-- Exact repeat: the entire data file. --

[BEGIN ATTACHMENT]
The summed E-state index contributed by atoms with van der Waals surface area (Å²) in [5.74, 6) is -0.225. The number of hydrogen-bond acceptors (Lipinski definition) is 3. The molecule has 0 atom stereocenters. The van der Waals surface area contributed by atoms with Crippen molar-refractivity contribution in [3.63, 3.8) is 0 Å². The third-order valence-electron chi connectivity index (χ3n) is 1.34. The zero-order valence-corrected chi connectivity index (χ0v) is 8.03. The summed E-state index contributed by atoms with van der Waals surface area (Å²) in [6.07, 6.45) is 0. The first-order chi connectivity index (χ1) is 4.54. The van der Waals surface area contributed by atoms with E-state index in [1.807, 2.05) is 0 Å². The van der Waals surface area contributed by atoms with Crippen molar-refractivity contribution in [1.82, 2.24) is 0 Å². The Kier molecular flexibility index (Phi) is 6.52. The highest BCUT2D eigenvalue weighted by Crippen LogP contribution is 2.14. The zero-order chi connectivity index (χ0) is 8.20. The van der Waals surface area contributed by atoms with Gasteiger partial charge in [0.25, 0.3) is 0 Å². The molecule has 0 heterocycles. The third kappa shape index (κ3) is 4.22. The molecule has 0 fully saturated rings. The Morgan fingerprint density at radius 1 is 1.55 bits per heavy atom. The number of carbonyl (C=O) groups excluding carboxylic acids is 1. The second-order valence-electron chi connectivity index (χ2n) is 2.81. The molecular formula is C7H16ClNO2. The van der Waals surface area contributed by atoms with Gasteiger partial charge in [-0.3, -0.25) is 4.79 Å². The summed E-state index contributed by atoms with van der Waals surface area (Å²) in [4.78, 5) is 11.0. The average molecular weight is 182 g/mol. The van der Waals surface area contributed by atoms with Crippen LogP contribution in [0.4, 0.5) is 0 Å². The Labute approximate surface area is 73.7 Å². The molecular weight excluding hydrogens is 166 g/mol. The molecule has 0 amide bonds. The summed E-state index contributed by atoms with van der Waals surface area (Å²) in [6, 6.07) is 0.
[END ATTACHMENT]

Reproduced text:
The summed E-state index contributed by atoms with van der Waals surface area (Å²) in [5.74, 6) is -0.225. The number of hydrogen-bond acceptors (Lipinski definition) is 3. The molecule has 0 atom stereocenters. The van der Waals surface area contributed by atoms with Crippen molar-refractivity contribution in [3.63, 3.8) is 0 Å². The third-order valence-electron chi connectivity index (χ3n) is 1.34. The zero-order valence-corrected chi connectivity index (χ0v) is 8.03. The summed E-state index contributed by atoms with van der Waals surface area (Å²) in [6.07, 6.45) is 0. The first-order chi connectivity index (χ1) is 4.54. The van der Waals surface area contributed by atoms with E-state index in [1.807, 2.05) is 0 Å². The van der Waals surface area contributed by atoms with Crippen molar-refractivity contribution in [1.82, 2.24) is 0 Å². The Kier molecular flexibility index (Phi) is 6.52. The highest BCUT2D eigenvalue weighted by Crippen LogP contribution is 2.14. The zero-order chi connectivity index (χ0) is 8.20. The van der Waals surface area contributed by atoms with Gasteiger partial charge in [0.25, 0.3) is 0 Å². The molecule has 0 heterocycles. The third kappa shape index (κ3) is 4.22. The molecule has 0 fully saturated rings. The Morgan fingerprint density at radius 1 is 1.55 bits per heavy atom. The number of carbonyl (C=O) groups excluding carboxylic acids is 1. The second-order valence-electron chi connectivity index (χ2n) is 2.81. The molecular formula is C7H16ClNO2. The van der Waals surface area contributed by atoms with Gasteiger partial charge in [-0.3, -0.25) is 4.79 Å². The summed E-state index contributed by atoms with van der Waals surface area (Å²) in [4.78, 5) is 11.0. The average molecular weight is 182 g/mol. The van der Waals surface area contributed by atoms with Crippen LogP contribution in [0.4, 0.5) is 0 Å². The Labute approximate surface area is 73.7 Å². The molecular weight excluding hydrogens is 166 g/mol. The molecule has 0 amide bonds. The summed E-state index contributed by atoms with van der Waals surface area (Å²) in [6, 6.07) is 0.